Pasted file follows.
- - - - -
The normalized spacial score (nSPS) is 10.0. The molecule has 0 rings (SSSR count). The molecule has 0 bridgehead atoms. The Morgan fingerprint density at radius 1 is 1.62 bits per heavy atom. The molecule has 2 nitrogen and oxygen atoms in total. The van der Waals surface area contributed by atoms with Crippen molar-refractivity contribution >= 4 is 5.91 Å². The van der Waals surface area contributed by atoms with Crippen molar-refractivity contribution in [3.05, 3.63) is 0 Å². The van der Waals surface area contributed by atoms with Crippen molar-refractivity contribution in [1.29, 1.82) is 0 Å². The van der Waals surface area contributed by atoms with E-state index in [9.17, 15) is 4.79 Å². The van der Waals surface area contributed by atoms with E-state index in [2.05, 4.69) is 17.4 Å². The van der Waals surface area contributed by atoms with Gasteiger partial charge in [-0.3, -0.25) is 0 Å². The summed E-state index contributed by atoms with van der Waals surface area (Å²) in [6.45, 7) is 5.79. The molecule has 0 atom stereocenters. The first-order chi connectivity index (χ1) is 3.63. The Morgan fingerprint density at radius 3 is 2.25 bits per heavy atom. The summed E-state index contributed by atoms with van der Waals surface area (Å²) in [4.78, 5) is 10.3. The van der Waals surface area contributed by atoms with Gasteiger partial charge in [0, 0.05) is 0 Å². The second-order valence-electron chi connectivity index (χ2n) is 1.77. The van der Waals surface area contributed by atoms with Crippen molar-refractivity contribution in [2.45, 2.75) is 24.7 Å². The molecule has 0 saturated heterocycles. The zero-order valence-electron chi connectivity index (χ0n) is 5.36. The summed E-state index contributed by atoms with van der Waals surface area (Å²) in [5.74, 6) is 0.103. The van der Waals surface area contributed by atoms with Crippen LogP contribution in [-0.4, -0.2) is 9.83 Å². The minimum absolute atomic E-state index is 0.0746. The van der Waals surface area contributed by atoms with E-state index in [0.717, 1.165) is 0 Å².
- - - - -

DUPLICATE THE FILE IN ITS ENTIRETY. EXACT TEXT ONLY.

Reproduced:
The normalized spacial score (nSPS) is 10.0. The molecule has 0 rings (SSSR count). The molecule has 0 bridgehead atoms. The Morgan fingerprint density at radius 1 is 1.62 bits per heavy atom. The molecule has 2 nitrogen and oxygen atoms in total. The van der Waals surface area contributed by atoms with Crippen molar-refractivity contribution >= 4 is 5.91 Å². The van der Waals surface area contributed by atoms with Crippen molar-refractivity contribution in [3.05, 3.63) is 0 Å². The van der Waals surface area contributed by atoms with Crippen molar-refractivity contribution in [1.29, 1.82) is 0 Å². The van der Waals surface area contributed by atoms with E-state index in [9.17, 15) is 4.79 Å². The van der Waals surface area contributed by atoms with E-state index in [2.05, 4.69) is 17.4 Å². The van der Waals surface area contributed by atoms with Gasteiger partial charge in [-0.3, -0.25) is 0 Å². The summed E-state index contributed by atoms with van der Waals surface area (Å²) in [6.45, 7) is 5.79. The molecule has 0 atom stereocenters. The first-order chi connectivity index (χ1) is 3.63. The Morgan fingerprint density at radius 3 is 2.25 bits per heavy atom. The summed E-state index contributed by atoms with van der Waals surface area (Å²) in [4.78, 5) is 10.3. The van der Waals surface area contributed by atoms with Gasteiger partial charge in [0, 0.05) is 0 Å². The second-order valence-electron chi connectivity index (χ2n) is 1.77. The van der Waals surface area contributed by atoms with Crippen molar-refractivity contribution in [2.45, 2.75) is 24.7 Å². The molecule has 0 saturated heterocycles. The zero-order valence-electron chi connectivity index (χ0n) is 5.36. The summed E-state index contributed by atoms with van der Waals surface area (Å²) in [5.74, 6) is 0.103. The van der Waals surface area contributed by atoms with Crippen LogP contribution in [-0.4, -0.2) is 9.83 Å². The minimum absolute atomic E-state index is 0.0746. The van der Waals surface area contributed by atoms with E-state index in [0.717, 1.165) is 0 Å².